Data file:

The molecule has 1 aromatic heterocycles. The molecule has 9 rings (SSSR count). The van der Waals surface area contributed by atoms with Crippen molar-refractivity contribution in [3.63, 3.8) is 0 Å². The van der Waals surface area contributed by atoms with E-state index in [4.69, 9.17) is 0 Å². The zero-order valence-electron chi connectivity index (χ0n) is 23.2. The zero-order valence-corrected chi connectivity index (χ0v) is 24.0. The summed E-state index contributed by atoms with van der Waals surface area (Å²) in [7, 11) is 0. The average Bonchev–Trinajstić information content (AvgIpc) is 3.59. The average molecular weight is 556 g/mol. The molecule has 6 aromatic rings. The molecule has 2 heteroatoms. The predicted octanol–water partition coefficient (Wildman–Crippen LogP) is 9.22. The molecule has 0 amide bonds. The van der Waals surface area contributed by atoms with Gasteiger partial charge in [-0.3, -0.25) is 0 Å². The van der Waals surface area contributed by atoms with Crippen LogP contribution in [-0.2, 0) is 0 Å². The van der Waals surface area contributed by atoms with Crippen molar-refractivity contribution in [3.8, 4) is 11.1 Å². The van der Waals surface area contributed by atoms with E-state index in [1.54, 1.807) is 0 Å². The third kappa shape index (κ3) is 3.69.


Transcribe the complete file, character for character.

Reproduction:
The molecule has 1 aromatic heterocycles. The molecule has 9 rings (SSSR count). The van der Waals surface area contributed by atoms with Crippen molar-refractivity contribution in [3.63, 3.8) is 0 Å². The van der Waals surface area contributed by atoms with E-state index in [4.69, 9.17) is 0 Å². The zero-order valence-electron chi connectivity index (χ0n) is 23.2. The zero-order valence-corrected chi connectivity index (χ0v) is 24.0. The summed E-state index contributed by atoms with van der Waals surface area (Å²) in [7, 11) is 0. The average Bonchev–Trinajstić information content (AvgIpc) is 3.59. The average molecular weight is 556 g/mol. The molecule has 6 aromatic rings. The molecule has 2 heteroatoms. The predicted octanol–water partition coefficient (Wildman–Crippen LogP) is 9.22. The molecule has 0 amide bonds. The van der Waals surface area contributed by atoms with Gasteiger partial charge in [-0.3, -0.25) is 0 Å². The van der Waals surface area contributed by atoms with Crippen LogP contribution in [-0.2, 0) is 0 Å². The van der Waals surface area contributed by atoms with Crippen molar-refractivity contribution in [3.8, 4) is 11.1 Å². The van der Waals surface area contributed by atoms with E-state index in [1.54, 1.807) is 0 Å². The third kappa shape index (κ3) is 3.69.